The end result is definitely worth the effort – a soft, chewy, ever-so-slightly sticky bun, with layers of sweet cinnamon and chunks of crunchy pecans throughout. Surprisingly not too sweet, but sweet enough to have alongside a strong coffee – Perfect for a mid-morning treat. As you can prove them overnight in the fridge, you can treat yourself to some freshly baked goods for a late breakfast, ideal on a lazy day.
The buns get their classic shine from a little drizzle of sweet, sticky, maple syrup. It just begs to be put with warm spices like cinnamon, and used sparingly, the flavour doesn’t overtake the rest. It just makes for an irresistible bun, where eating them one at a time is certainly not an option!
Filed under Bread, breakfast
Light, crumbly, fruit scones – packed full of sultanas, these scones only need a light spread of jam and a teaspoon of your favourite jam to achieve perfection. This reliable Delia recipe has been a family favourite for many years and never fails to delight.
So, I’m going to put it out there – my favourite time of the day to eat a scone is for breakfast. Now, I know what you’re all thinking. That is more than a little bit strange! In Britain, scones are a traditional afternoon tea treat. However, many moons ago my mother, who comes from Belgium, thought she would try and learn to make scones (she’s an absolute expert, and I have to admit hers always come out better than mine!). Her trusty Delia book did not give any indication of when these should be eaten, and so she made them for breakfast. And although it may not be conventional, it’s no more odd than eating a croissant and jam before 9am!
You can of course still eat these at tea time – I tend to make mine as ‘mini’ scones, so you get to feel naughty and eat more than one – but I really consider them an any time of day treat. And as these scones have a generous amount of sultanas in them, you can kid yourself into thinking they count as one of your 5 a day!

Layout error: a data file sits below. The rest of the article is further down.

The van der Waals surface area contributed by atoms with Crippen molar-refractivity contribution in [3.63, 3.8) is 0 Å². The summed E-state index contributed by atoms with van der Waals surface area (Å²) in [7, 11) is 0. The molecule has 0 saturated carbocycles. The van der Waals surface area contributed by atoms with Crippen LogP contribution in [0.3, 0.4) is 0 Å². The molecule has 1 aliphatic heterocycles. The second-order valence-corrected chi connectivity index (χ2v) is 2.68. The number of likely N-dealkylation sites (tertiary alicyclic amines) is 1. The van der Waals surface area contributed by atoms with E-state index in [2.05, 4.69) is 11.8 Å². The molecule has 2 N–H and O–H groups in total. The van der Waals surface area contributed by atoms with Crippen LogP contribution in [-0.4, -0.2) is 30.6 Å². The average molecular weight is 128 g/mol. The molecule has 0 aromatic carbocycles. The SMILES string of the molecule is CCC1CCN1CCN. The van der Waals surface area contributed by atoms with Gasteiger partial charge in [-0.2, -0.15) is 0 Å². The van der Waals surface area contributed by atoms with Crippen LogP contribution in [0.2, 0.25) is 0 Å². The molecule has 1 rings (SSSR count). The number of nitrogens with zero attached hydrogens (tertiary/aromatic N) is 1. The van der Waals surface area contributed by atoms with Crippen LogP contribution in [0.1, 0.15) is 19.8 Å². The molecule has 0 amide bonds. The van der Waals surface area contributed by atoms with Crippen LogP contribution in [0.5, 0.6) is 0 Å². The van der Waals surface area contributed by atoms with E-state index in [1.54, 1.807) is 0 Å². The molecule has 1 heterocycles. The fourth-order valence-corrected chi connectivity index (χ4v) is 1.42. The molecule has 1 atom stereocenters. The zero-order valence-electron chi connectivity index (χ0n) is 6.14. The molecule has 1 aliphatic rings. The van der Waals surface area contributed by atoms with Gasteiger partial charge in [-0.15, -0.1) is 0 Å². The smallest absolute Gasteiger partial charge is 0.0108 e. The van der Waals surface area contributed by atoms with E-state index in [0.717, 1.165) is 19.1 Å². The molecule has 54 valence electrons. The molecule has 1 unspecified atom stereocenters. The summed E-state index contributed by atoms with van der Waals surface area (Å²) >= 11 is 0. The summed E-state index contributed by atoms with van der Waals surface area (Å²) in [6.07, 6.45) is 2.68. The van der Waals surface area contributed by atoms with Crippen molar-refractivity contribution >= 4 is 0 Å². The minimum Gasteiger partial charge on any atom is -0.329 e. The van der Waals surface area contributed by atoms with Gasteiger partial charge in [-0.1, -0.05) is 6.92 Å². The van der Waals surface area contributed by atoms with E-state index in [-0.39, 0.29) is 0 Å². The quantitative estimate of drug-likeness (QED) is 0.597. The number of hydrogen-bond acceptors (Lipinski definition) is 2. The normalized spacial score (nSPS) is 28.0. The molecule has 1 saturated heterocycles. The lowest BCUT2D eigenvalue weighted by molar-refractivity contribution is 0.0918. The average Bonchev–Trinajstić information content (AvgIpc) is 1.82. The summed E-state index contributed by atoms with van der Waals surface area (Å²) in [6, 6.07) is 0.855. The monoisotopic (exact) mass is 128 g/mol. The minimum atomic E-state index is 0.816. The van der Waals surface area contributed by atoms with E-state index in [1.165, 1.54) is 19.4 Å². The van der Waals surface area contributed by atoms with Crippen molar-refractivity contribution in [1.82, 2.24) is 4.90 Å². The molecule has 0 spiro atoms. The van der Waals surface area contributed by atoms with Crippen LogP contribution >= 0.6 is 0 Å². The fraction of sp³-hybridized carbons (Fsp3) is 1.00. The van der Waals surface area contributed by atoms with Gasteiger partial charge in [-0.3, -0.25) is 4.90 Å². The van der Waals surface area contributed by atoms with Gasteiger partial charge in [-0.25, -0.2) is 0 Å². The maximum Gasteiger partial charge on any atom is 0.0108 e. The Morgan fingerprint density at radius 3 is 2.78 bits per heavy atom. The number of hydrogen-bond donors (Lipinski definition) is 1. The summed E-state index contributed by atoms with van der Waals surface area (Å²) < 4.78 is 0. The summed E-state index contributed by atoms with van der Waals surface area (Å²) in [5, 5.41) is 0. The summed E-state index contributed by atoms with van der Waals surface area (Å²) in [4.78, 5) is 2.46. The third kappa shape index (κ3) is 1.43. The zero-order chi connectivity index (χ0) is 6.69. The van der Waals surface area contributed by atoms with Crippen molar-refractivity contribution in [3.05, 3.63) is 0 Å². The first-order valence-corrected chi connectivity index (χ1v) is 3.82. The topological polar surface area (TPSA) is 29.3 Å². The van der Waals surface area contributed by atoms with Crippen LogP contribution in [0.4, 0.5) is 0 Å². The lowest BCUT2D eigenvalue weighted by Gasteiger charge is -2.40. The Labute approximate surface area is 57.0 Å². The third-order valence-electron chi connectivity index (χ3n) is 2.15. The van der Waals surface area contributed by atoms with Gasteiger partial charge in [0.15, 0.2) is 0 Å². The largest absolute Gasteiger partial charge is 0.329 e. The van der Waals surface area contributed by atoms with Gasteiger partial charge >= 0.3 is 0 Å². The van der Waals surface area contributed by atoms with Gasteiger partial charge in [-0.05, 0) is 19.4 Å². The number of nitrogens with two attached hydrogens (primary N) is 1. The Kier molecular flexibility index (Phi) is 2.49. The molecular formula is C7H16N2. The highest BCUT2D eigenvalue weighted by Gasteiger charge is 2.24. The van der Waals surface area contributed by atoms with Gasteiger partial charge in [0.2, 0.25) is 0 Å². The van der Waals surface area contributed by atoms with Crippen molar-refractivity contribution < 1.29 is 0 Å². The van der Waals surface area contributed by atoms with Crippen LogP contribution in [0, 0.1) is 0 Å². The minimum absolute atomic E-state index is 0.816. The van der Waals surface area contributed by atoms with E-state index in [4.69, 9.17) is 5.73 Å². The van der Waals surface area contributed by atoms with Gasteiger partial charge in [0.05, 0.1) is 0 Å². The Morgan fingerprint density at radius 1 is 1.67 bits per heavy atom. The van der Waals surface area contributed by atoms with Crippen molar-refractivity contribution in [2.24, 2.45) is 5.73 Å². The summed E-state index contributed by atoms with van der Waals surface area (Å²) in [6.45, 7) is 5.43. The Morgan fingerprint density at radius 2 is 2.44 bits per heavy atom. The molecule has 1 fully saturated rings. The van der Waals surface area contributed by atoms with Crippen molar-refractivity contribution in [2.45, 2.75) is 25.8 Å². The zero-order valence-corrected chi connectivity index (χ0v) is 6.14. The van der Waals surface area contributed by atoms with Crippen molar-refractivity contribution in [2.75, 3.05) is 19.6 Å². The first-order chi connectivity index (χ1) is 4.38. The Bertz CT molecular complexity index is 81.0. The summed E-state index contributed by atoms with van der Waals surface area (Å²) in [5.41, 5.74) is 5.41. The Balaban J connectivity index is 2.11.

Now there may be many of you who are wondering what is a scone? And is it pronounced ‘skon’ or ‘scone’ (like cone with an ‘s’ at the front). Although I can’t answer the debate on pronunciation, I can explain what a scone is! Technically, it is a type of dough enriched with eggs and butter, where you start as if you were making pastry by rubbing the butter into the flour and sugar to make crumbs. The effect creates a crumbly half bread, half pastry product – crumbly and light, a good scone should melt away in your mouth, and provide a buttery texture and taste which is perfect for lashings of jam on top.
Traditionally scones are served with jam and clotted cream – however our dairy free version comes with a nice bit of dairy free butter. Unfortunately I think clotted cream is just one of life’s pleasures we may have to go without, but there are other upsides – no cream means you can definitely have at least 1 more scone!
A deliciously fruity, warm bread – ideal for a weekend breakfast in bed on a cold, crisp morning. Stuffed with goodness from wholewheat flour, oats, and seeds, it will keep you going all morning long.
So we’ve just got back from the most amazing holiday in Australia. It is definitely fair to say that we’re having a big case of the holiday blues… Coming from a wonderfully pleasant 30 degrees, blue skies and sunshine, the endless grey and drizzle back home has certainly been a bit of a shock to the senses! That being said, the trees have exploded with colour all around us whilst we’ve been away, and the leaves on the floor are just begging to be kicked around in childish delight. There are definitely upsides to an autumn at home.
Another upside to this part of autumn is that we are in full on autumn/winter food mode. Think stews, casseroles, roast lunches, pies…. the list goes on. I think this bread fits into this category perfectly; warming and cosy, but cheery. This bread just screams to be eaten in bed – or at least pyjamas. It’s made for a lazy morning, perhaps pouring over the papers in bed with a coffee on a day when there’s no where to be. That’s my kind of weekend day!
I’ve used raspberries as per the original recipe – they also happen to be my favourite fruit, so I’ll use them every chance I get – but you could use any kind of berries. I think mixed frozen berries would work particularly well, and they are a lot cheaper than fresh which is always a bonus!
I’ve also included a super simple recipe for Honey Butter (think just honey… and butter). Of course you could just spread a little dairy free butter on, but it works brilliantly with the honey and it adds a little touch of luxuriousness . I think it needs a bit of sweetness to combat the wholewheat flour and seeds savoury flavours, and it really helps emphasise the raspberries.